Bible Verse of the Day

Tuesday, November 15, 2011


I have yet to meet the person, no matter how deeply hurt, who does not find comfort (in the true meaning - for “comfort” means “with strength”) once he grasps this fact: There is no unanswered prayer. True, God cannot always answer yes. But He does answer.
Many people no longer pray because of what they call disillusionment. At some time in life we may have prayed for the health of a loved one, for strength to fight some weakness in you, or for success in landing a job. We have watched the dear one die; we may have wakened with another hangover, or failed to get the job. “What’s the use of praying?” we say. “God did not answer.”
We seldom realize that disillusionment, the freedom from false belief, is the healthiest experience possible - particularly for those who have considered God a kind of Santa Claus who by prayer can be plagued into giving us what we want. What then is prayer? One of the most helpful definitions: “Prayer is conversation with God.” Yet so few of us understand prayer because we don’t make it conversation with God; we deliver an ultimatum.
“Black despair will scarcely clutch and hold for long if we can talk it out with a friend who understands,” a philosopher once said. This is the secret of the kind of therapy which comes to the troubled mind that finds a counsellor to whom all things can be poured out freely. And this is the key to the healing that the broken heart finds on turning to the Counsellor unto whom “all hearts be open, all desires known, and from whom no secrets are hid.”An old hymn says: ‘Prayer is the soul’s sincere desire, uttered or unexpressed.’ Many who would not think of kneeling in supplication do not hesitate to recline in a psychiatrist’s office - though increasingly counsellors agree that when we set ourselves to the work of collecting or re-collecting the scattered pieces of ourselves, we begin a task which, if carried to its natural conclusion, ultimately becomes prayer.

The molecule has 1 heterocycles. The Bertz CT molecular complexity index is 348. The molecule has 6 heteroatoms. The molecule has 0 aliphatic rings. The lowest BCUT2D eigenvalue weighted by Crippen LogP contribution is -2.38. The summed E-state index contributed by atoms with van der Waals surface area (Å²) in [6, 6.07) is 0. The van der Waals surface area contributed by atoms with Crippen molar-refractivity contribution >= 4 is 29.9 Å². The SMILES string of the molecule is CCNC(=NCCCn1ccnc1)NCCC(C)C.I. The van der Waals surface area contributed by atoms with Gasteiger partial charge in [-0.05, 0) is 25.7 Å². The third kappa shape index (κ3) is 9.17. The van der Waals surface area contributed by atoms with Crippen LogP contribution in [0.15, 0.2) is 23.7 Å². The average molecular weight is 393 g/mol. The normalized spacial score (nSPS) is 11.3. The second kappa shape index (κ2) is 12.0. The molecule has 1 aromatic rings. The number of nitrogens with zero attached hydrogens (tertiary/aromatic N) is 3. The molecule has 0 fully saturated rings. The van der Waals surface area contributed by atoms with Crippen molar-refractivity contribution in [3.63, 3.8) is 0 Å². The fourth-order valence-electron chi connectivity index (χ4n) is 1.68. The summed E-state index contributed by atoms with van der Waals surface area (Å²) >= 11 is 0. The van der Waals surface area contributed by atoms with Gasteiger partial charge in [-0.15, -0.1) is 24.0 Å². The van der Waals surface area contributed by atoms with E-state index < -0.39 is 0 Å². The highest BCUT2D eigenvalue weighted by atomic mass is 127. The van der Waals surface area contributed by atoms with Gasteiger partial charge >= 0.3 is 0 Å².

There was a scientist once who thought prayer was humbug - especially the kind of praying that involved making a pilgrimage. Then he fell ill, came close to bankruptcy. Many of his experiments failed. But, one day, he made the pilgrimage - mainly to get away from home. At the shrine he said to himself: “if I were not an agnostic, I might experiment with this superstition.” Convincing himself that he was going through the motions out of idle curiosity, he started the ritual. Halfway through, he thought, “Now, if this were not folly, what would I pray for? For health? For money?” He continued the ritual, and then suddenly he cried, “Oh God, I beg you. Enlighten my mind so that I may invent something very great to further human knowledge!” Amazed, the scientist stood in the silence. So this was his desire of desires. Knowing it at last, Galileo began experiments which led to the invention of the telescope.
Prayer is indeed the soul’s sincere desire - and few of us find our miracles, because we cannot discover what we want most. And sometimes we never start to find out until our whole world crashes and we are forced to look at life from a new angle, one which we perhaps see for the first time only when God says “No!”
When disappointments come, there are two things we must question before we question God or His purposes. No matter how great our longing or how fervently we pray, when God says no, we must question our desires and ourselves. Many times, we should ask not what is wrong with our prayers but what is wrong with us.
We would not be realistic, however, unless we faced the fact that while our desires may be right and we ourselves fully worthy of receiving that for which we pray, still God may say no. Why?
Sadly enough, very often only time alone can give us the reason. Instead of lamenting “Why, God, why?” we should rather console ourselves with the thought: “There is some reason, and one day I shall find it,” only then can we save ourselves untold heartbreak. Besides no or yes, there is a third answer God often gives us when we pray. Time and again God answers, “We’ll see, just be patient and do all you can do about it, and then we’ll see.”

Most of the time what happens depends, ultimately, on how much we work with God - with any or the entire manifold of powers through which He works. We really don’t know the millionth part of one per cent about prayer. But what we do know is enough to enable us to use it, and through it, to let God use us.